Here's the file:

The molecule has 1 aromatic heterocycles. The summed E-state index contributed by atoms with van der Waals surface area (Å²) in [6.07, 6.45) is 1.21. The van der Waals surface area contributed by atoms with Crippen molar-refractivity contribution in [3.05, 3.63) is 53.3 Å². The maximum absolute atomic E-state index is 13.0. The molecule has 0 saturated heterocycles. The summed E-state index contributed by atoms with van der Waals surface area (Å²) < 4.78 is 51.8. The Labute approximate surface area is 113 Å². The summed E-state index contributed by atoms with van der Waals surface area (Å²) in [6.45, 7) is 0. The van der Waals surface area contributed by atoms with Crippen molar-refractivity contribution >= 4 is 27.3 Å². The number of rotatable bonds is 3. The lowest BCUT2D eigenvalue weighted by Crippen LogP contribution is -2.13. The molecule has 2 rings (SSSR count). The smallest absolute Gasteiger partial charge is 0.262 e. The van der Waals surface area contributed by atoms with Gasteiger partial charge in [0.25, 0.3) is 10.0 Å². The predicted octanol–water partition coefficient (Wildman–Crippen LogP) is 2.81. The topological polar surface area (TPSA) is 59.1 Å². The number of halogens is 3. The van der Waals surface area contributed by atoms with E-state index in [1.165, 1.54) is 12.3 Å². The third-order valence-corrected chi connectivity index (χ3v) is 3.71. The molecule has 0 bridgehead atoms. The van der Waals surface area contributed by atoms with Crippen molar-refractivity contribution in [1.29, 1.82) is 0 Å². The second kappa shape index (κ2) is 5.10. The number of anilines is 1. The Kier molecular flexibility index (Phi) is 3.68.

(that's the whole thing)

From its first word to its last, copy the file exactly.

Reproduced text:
The molecule has 1 aromatic heterocycles. The summed E-state index contributed by atoms with van der Waals surface area (Å²) in [6.07, 6.45) is 1.21. The van der Waals surface area contributed by atoms with Crippen molar-refractivity contribution in [3.05, 3.63) is 53.3 Å². The maximum absolute atomic E-state index is 13.0. The molecule has 0 saturated heterocycles. The summed E-state index contributed by atoms with van der Waals surface area (Å²) < 4.78 is 51.8. The Labute approximate surface area is 113 Å². The summed E-state index contributed by atoms with van der Waals surface area (Å²) in [6.45, 7) is 0. The van der Waals surface area contributed by atoms with Crippen molar-refractivity contribution >= 4 is 27.3 Å². The number of rotatable bonds is 3. The lowest BCUT2D eigenvalue weighted by Crippen LogP contribution is -2.13. The molecule has 2 rings (SSSR count). The smallest absolute Gasteiger partial charge is 0.262 e. The van der Waals surface area contributed by atoms with Gasteiger partial charge in [0.25, 0.3) is 10.0 Å². The predicted octanol–water partition coefficient (Wildman–Crippen LogP) is 2.81. The topological polar surface area (TPSA) is 59.1 Å². The number of halogens is 3. The van der Waals surface area contributed by atoms with E-state index in [1.165, 1.54) is 12.3 Å². The third-order valence-corrected chi connectivity index (χ3v) is 3.71. The molecule has 0 bridgehead atoms. The van der Waals surface area contributed by atoms with Crippen molar-refractivity contribution in [1.29, 1.82) is 0 Å². The second kappa shape index (κ2) is 5.10. The number of anilines is 1. The Kier molecular flexibility index (Phi) is 3.68.